Three years ago, my wife and I first discussed getting married. Well, to be clear, my 15 year old daughter, then 12, talked about my then girlfriend and I tying the knot. Here’s the story.
My daughter, Tay, and a buddy of hers came over to my house with Bobina. My youngest daughters were elsewhere. We goofed off, talked, played games, and they left because the girls had school the next day. On the ride home, Tay blurts out, “so are you guys getting married?”. She was good with the idea but her mom and I had only dated for a few months. Suddenly the issue was on the table. That night ended with my girlfriend telling me “I wanna marry you.” Three months later, this happened.
I learned about a blended family. We’re one dude, one girl, one chick, two girls, a dog that’s always around, two kittens. The Bradys are three girls, a mom, three boys, a dad, a dog that disappeared, a housekeeper that lived in the laundry room and had a butcher boyfriend, and the collection of the worst hairdos. Forever, they seemed like freaks. I had a mom and dad that were school sweethearts. These days, being married for a second time to woman with kids; the line used in the Brady Bunch “the only steps in this house are the ones going upstairs” is like Walt Whitman poetry. I identify with that gloriously bad television show more every day.
Recently the creator of the Brady Bunch, Sherwood Schwartz, passed away well in his 90s. Also, the youngest daughter of the Brady Bunch, Cindy, also known as Susan Olsen, turned 50 years old. It made me slightly nostaglic for the show because I am in a similar situation, albeit, nonfictional, as the Bradys. The differences are stark. The exes of my wife and I are not dead. There is no maid. I don’t have perm. My family doesn’t take trips to Hawaii. But the sentiment of being a blended bunch exists. I consider all three of my daughters, mine. We talk about our problems. Every 25 minutes or so, I give a convoluted speech about doing the right thing and loving each other and yourself. Then my girls run out into the yard and throw footballs at their noses.
When I married Bobina, everyone asked me if I was prepared for the obstacles. There would be other parents to consider, raising two children whose births I didn’t witness, the extra expenses, getting used to four women instead of just one. The truth is, after 3 years, we’re all kinds of awesome. I remember feeling like a gladiator going into the stadium with the lions, armored and a “challenge accepted” glare in my eyes. Now, I just blend in with my bunch. It all seems natural.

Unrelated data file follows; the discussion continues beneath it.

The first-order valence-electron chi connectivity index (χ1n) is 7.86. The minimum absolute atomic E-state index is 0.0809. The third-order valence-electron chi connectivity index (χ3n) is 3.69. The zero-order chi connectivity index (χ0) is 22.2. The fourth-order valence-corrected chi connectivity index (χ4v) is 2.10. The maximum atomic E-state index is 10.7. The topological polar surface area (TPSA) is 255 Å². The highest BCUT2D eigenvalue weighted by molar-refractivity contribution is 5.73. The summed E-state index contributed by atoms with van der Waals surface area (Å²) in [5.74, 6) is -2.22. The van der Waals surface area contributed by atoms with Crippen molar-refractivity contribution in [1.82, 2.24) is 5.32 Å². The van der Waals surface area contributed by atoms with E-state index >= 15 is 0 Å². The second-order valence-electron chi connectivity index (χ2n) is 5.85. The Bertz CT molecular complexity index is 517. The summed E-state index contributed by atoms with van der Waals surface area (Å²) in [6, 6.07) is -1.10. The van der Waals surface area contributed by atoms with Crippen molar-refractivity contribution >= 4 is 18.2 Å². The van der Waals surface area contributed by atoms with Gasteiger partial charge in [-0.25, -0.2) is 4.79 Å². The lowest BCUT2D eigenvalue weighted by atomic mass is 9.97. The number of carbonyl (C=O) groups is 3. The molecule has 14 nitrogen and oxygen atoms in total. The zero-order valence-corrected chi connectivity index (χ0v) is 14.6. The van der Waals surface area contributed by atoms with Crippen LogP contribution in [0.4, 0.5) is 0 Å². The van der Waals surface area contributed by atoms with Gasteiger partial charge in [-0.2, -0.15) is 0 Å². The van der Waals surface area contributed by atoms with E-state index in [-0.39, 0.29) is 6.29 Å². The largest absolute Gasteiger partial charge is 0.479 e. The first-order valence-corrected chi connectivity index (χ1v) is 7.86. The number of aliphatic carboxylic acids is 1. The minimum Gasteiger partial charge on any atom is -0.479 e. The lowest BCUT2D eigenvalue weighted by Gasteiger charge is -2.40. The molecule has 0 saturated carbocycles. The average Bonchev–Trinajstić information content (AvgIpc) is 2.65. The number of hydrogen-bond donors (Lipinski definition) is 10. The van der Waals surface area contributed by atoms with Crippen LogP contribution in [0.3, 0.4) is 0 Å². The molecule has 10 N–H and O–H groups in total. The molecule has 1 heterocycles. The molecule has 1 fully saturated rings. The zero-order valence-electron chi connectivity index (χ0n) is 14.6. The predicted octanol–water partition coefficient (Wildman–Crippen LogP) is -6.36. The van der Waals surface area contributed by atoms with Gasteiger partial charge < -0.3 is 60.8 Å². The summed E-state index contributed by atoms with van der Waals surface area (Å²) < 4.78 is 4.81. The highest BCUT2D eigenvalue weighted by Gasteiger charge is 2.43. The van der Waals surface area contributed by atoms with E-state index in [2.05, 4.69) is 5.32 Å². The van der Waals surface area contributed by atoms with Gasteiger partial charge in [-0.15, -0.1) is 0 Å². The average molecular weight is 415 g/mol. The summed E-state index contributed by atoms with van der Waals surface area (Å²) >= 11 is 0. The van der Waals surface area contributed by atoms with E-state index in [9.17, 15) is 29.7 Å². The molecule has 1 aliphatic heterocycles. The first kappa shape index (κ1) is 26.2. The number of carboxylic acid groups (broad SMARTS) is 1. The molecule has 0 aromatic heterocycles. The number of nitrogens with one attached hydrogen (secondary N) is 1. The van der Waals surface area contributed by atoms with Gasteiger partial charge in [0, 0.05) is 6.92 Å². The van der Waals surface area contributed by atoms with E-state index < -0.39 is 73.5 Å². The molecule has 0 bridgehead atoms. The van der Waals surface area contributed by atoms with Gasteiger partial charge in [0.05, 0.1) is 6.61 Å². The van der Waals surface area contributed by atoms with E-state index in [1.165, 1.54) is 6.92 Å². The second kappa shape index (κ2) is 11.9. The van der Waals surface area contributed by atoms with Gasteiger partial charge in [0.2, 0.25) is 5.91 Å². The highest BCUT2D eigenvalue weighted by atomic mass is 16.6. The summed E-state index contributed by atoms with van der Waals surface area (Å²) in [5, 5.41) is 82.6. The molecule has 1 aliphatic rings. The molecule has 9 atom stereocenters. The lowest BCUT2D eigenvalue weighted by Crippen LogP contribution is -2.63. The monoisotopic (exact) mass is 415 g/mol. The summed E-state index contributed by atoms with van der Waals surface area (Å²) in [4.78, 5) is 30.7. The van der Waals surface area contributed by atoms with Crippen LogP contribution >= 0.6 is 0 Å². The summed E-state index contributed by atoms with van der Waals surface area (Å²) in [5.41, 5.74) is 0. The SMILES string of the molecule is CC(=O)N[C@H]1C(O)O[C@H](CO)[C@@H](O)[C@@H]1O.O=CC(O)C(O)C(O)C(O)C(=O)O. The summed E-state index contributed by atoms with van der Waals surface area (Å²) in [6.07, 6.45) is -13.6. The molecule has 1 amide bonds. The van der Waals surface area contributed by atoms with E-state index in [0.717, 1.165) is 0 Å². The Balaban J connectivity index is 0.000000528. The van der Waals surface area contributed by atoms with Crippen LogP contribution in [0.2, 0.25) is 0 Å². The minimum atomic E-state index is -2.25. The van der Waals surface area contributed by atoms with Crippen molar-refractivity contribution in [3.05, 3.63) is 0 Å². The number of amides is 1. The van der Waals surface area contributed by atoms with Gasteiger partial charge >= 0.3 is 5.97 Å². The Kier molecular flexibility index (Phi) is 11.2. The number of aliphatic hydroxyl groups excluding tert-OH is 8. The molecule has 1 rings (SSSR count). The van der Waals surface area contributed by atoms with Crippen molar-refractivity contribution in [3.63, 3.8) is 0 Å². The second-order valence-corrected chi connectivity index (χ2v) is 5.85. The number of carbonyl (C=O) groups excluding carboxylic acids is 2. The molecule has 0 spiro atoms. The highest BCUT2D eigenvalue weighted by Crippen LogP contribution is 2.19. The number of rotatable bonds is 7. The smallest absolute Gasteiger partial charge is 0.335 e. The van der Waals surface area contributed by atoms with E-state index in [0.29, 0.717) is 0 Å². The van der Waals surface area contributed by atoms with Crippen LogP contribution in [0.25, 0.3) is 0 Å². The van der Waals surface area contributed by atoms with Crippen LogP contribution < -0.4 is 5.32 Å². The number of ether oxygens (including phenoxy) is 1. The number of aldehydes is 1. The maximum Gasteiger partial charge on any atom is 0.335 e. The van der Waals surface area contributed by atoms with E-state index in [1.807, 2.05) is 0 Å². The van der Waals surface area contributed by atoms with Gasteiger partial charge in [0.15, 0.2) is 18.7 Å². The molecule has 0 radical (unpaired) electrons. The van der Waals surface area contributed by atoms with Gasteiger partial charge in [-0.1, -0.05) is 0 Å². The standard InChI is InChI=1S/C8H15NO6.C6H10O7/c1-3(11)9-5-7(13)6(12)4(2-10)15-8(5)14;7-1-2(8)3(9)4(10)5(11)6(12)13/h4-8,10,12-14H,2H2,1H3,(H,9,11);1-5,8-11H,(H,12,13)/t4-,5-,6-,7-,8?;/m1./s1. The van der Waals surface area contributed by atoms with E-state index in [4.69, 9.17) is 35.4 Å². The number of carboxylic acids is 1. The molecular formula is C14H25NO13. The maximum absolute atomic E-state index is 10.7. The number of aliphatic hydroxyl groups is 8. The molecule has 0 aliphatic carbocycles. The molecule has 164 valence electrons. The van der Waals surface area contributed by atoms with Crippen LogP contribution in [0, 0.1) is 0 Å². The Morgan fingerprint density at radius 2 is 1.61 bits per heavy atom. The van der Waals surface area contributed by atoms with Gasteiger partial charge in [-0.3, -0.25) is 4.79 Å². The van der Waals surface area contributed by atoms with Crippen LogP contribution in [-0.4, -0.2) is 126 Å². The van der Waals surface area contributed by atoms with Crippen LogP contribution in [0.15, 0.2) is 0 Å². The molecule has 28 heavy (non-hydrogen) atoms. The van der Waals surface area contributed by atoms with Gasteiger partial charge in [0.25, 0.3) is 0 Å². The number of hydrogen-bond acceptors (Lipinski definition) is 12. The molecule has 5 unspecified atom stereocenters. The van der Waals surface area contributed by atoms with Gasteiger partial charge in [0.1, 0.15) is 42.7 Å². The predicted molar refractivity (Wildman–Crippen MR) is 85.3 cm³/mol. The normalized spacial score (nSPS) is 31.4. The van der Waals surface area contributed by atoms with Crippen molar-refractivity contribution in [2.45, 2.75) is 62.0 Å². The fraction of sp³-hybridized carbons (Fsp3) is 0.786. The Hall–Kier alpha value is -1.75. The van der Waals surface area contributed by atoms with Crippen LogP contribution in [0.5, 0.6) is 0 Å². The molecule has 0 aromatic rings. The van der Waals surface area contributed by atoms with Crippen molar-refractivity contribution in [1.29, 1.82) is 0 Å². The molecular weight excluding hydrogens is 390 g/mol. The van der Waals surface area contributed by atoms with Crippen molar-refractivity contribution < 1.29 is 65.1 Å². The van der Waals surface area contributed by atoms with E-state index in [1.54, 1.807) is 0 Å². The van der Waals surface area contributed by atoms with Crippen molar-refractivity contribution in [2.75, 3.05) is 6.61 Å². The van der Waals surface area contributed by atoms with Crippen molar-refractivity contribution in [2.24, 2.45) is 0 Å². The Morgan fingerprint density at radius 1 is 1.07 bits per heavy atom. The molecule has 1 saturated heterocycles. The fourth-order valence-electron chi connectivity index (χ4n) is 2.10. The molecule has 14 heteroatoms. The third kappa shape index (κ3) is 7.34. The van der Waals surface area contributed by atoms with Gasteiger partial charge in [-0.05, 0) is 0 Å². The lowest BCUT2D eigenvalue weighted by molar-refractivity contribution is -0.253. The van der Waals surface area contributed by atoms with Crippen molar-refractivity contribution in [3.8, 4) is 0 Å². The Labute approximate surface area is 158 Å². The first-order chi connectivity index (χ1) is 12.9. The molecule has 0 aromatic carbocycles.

The other day it was raining. My youngest daughters were on the couch, under afghans (because we’re fancy), watching ICarly. Carly (the character, not my youngest girl) lives with her older brother Spencer. Spencer has the maturity level of a ritalin starved 4 year old high on sugar cookies. My youngest daughter says “Spencer is silly. He’s not like a real dad.” My middle child answers, “yeah, daddy would never act like that.” I put down the guitar, put on some pants, swallowed my frosted flakes (because they’re grrrrrreat), and quietly contemplated my daughter’s thoughts. For the most part, my kids get it. I would give anything if Joe Namath or Davy Jones would visit us based on a lie.
This is my answer to two writing assignments – one from the good people at Studio Thirty Plus http://www.studiothirtyplus.com/ who gave me “Challenge Accepted” and Katie’s group at The Lightning and the Lightning Bug who wanted “I Wanna Marry You” http://thewriteandthewrongword.blogspot.com/
Today’s song really isn’t compatible lyrically unless you use your imagination. I heard Weezer on my way into work and I just wanted to hear this guitar riff and use this title. It’s a good song and good video. You’ll enjoy it. I do find myself in a Perfect Situation. Plus I rocked two prompts. Here’s Weezer’s Perfect Situation.